Hedonism versus Puritanism

Blessed pedaling

Hedonism consists in bathing in one’s feeling of pleasure. Recommendations abound about it. How far should you let go? The caricatural form of hedonism, in fact, is symbolized by the rat which presses tirelessly on the pedal of pleasure, perpetually busy stimulating its center of reward.

Puritanism, on the other hand, represents self-observation, the rules that are supposed to lead to a better future. In its cartoonish form, it pushes to make its earthly existence a prison, assuming that a heavenly afterlife will come as a reward for this effort. The self-observant stifles behavior. The feeling of pleasure is quickly accompanied by guilt.

Perhaps this puritanical attention is responsible for the paradox of hedonism: the conscious pursuit of pleasure interferes with its experience. The more we try to find it, the more it runs away. As if by wanting to extract black gold from a well we would immediately dry it up. This phenomenon can be explained very well with the double look that we will use a little later.

Puritanism is discreet

We hardly ever read Puritan authors any more in the West. While promoters of hedonism have invaded bookstores. It is pure irony to see Michel Onfray praise this philosophy, he whose every minute of pleasure must have been undermined by the tight schedule that awaits the following ones. This shows that it is possible to feel a continuous pleasure in bathing in a work that unfolds, each moment chained to the next, therefore not isolated. No “pleasure of the moment” but a pleasure of all the moments aggregated in a purpose whose realization is still indistinct. This kind of euphoria is rather that of puritanism, which leads me to say that Onfray is puritanical and not hedonistic. The Puritan is able to enjoy any entertainment, including the sexual, provided it does not threaten his life-work.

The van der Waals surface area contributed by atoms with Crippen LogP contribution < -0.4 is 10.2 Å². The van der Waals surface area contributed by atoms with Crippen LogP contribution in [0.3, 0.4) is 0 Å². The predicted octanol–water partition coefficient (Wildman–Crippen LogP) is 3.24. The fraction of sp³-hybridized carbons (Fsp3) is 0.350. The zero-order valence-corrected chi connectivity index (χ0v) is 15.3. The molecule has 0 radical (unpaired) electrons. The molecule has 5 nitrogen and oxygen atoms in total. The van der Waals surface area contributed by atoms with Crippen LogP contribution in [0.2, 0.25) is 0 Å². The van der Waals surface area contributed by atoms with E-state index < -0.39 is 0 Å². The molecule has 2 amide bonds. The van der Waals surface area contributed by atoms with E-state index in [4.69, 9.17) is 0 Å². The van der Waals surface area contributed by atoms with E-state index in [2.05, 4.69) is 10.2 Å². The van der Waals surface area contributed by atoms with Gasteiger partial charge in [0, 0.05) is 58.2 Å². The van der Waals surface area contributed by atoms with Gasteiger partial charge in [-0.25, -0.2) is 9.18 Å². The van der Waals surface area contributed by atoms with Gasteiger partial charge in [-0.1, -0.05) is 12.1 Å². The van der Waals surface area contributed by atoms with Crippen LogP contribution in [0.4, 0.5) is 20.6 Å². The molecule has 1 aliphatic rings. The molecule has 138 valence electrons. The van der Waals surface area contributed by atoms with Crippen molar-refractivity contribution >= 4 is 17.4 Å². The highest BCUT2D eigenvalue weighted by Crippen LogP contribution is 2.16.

The pleasure of devoting myself to my life-work

The life-work is what most radically differentiates the human from the animal. The human is able to give up immediate pleasures to gain a higher, complex, global one. There are two sides to pleasure, really:
1) The pleasure-reward, easy and quick to access, which we try to reproduce but which quickly fades if it becomes habitual. Immediate pleasure, pleasillico, associated with hedonistic behavior.
2) Pleasure-self-image, confidence in one’s own abilities, which is nourished by achievements. There are also fast ones, like giving pleasure to one’s partner, and slow ones, which stretch over an entire life, if one dreams of setting oneself up as a guide for Humanity. Visionary pleasure, pleasoeuvre, associated with puritanical behavior.

The pleasure of my animal nature